Q — What do you want to work on today?

What do you want to work on today?

This is a frustrating question for many of my client friends, though they hear it most every appointment with me. Some deflect the question and talk on about the events they have experienced since they have seen me last. Some ask me outright, “don’t you know me well enough by now?” Others look at me with a placid glaze hoping that I will answer my own question, which I sometimes do, especially later in the day.

My clients are smart. They are intuitive. And manipulative.

Some want me to set the agenda — many people find it easier to follow than to lead, or maybe they are worried about making a mistake. Some of my client friends think that I am the omni-competent professional and that I should be able to tell them what it is that they should work on. Some people must simply think that I can’t think of a better opening gambit.

Here is what the question means to me and why I have used it for 40 years.

  • The question is addressed to you, the one sitting in front of me. It is not about what someone else wants you to work on, or why someone else want you to visit with me. The session is entirely about you.
  • It is about want, not the oughts – shoulds – musts you carry around in your head. It is not so much about what you need to do or what someone else thinks you need to do. The responsibility is yours to figure out what you want.
  • It is not about sharing or chatting or being a sounding board. It is about mutual work towards a particular goal decided by you.
  • It is about today. It is not about tomorrow or yesterday or sometime far, far away. It is not about your genogram history, though that is relevant. It is about right now and how that fits into the continuity of your life.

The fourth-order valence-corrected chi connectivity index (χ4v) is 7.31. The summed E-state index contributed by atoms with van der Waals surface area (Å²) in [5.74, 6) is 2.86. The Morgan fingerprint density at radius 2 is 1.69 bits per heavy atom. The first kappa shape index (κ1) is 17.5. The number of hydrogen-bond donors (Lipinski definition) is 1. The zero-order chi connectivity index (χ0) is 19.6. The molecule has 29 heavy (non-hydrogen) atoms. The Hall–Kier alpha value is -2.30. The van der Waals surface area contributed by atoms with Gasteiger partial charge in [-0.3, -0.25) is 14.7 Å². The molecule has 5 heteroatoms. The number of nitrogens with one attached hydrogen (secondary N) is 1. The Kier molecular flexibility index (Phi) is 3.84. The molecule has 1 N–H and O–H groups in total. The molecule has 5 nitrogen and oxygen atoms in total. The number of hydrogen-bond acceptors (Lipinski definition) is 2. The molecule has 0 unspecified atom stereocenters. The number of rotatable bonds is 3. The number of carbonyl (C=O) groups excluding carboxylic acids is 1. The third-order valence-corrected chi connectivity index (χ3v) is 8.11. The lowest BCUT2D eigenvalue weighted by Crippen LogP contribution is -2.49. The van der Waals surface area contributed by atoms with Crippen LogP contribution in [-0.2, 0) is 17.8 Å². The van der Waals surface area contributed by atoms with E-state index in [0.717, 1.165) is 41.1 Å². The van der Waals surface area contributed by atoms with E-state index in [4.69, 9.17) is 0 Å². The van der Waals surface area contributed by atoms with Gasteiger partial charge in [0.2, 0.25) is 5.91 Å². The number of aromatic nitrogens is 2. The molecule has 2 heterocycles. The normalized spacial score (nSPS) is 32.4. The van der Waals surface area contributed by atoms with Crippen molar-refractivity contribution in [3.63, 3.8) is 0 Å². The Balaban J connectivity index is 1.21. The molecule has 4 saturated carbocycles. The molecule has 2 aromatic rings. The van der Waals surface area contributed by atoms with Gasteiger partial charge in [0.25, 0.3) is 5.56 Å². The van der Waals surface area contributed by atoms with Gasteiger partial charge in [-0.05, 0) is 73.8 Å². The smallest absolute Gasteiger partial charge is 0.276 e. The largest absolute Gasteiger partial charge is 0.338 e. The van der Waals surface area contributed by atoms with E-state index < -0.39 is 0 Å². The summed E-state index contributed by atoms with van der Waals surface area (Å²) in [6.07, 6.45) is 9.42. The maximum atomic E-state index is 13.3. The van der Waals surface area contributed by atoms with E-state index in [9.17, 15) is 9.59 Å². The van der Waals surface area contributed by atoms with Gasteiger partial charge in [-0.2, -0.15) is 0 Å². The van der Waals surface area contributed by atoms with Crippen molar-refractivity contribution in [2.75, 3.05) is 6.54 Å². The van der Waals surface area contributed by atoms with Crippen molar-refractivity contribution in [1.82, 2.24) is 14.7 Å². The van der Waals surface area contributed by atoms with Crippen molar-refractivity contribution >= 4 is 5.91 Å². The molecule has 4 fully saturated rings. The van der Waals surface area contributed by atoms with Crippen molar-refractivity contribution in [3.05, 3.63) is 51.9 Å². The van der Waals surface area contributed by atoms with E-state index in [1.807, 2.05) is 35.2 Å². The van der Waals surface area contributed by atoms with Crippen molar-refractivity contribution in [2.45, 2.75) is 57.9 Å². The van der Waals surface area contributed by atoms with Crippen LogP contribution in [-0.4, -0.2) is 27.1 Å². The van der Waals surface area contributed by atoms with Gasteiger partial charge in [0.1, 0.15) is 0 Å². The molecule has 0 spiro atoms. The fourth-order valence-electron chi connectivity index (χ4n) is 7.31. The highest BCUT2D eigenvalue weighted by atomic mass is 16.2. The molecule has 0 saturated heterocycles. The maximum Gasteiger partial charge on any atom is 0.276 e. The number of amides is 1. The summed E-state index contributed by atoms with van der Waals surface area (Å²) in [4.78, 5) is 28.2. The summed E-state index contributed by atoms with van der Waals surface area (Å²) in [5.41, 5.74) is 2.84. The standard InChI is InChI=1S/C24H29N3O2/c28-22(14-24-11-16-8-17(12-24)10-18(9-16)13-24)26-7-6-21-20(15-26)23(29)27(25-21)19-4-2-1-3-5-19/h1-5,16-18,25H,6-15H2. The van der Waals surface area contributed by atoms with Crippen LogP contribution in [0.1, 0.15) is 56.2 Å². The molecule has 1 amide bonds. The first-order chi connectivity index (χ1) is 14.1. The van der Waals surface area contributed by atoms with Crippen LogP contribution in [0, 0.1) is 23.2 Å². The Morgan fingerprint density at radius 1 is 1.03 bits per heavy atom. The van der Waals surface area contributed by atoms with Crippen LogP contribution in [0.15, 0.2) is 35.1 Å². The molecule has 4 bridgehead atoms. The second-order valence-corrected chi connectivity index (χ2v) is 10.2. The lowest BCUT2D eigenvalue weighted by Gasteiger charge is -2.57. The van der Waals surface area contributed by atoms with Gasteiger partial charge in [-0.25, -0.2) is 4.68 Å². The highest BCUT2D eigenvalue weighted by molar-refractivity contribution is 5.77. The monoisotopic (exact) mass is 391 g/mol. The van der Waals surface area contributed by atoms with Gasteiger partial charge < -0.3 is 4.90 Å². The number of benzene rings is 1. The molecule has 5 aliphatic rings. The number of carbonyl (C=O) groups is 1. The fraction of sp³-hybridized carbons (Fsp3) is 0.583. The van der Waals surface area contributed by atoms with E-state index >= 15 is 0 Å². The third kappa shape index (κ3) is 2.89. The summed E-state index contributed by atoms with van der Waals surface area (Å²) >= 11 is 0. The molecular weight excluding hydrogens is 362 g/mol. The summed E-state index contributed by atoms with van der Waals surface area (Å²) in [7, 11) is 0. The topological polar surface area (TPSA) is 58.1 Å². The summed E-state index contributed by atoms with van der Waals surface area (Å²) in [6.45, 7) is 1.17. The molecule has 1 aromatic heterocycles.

• Also, it is an important question to me when I go for help. It assumes that I am responsible for myself. I like that. Maybe it’s a compliment.

So that is why I ask this quite predictable question. And while I am asking it, I am watching you and thinking. I want to see what efforts you will make to manage me. I want to see if you will avoid work by talking about the past or projecting to the future. I listen for your subjunctive tense [“well I would’ve done that if…”]. I wonder if you will start in blaming your partner, or your trauma, or your family of origin.

I listen to what you want to work on and what you want from me, so that we can work together in the complicated narrative of your life.

See you next time.

Discernment: Consolations and Desolations

People come to therapists for discernment at the very least. They want to understand and to be understood. They want wisdom or insight and perhaps a plan for change. Some therapists will talk to them about “consolations and desolations,” a skill that Carole is familiar with. Most evenings before going to bed, she asks me my consolations and desolations of the day.

I find it easy to find the desolations, the things that have gone wrong or where I have failed. I can isolate my criticisms without much effort and I can deeply feel the criticisms of others.

But consolations? What do you mean? Something went right?

Consolations and desolations are about our orientation to our lives and the direction our life is going — upward and outward toward God [consolation] or downward and inward away from all things divine [desolation].

Here are some of the main symptoms of desolation and the most commonly experienced blessings of consolation. (See LINK HERE)

 

Desolations are downward and inward slopes

  • turns us in on ourselves
  • drives us down the spiral ever deeper into our own negative feelings
  • cuts us off from community
  • makes us want to give up on things that used to be important to us
  • takes over our whole consciousness and crowds out our distant vision
  • covers up all our landmarks
  • drains us of energy

Consolations are upward and outward slopes.

  • directs our focus outside and beyond ourselves
  • lifts our hearts so that we can see the joys and sorrows of other people
  • bonds us more closely to our human community
  • generates new inspiration and ideas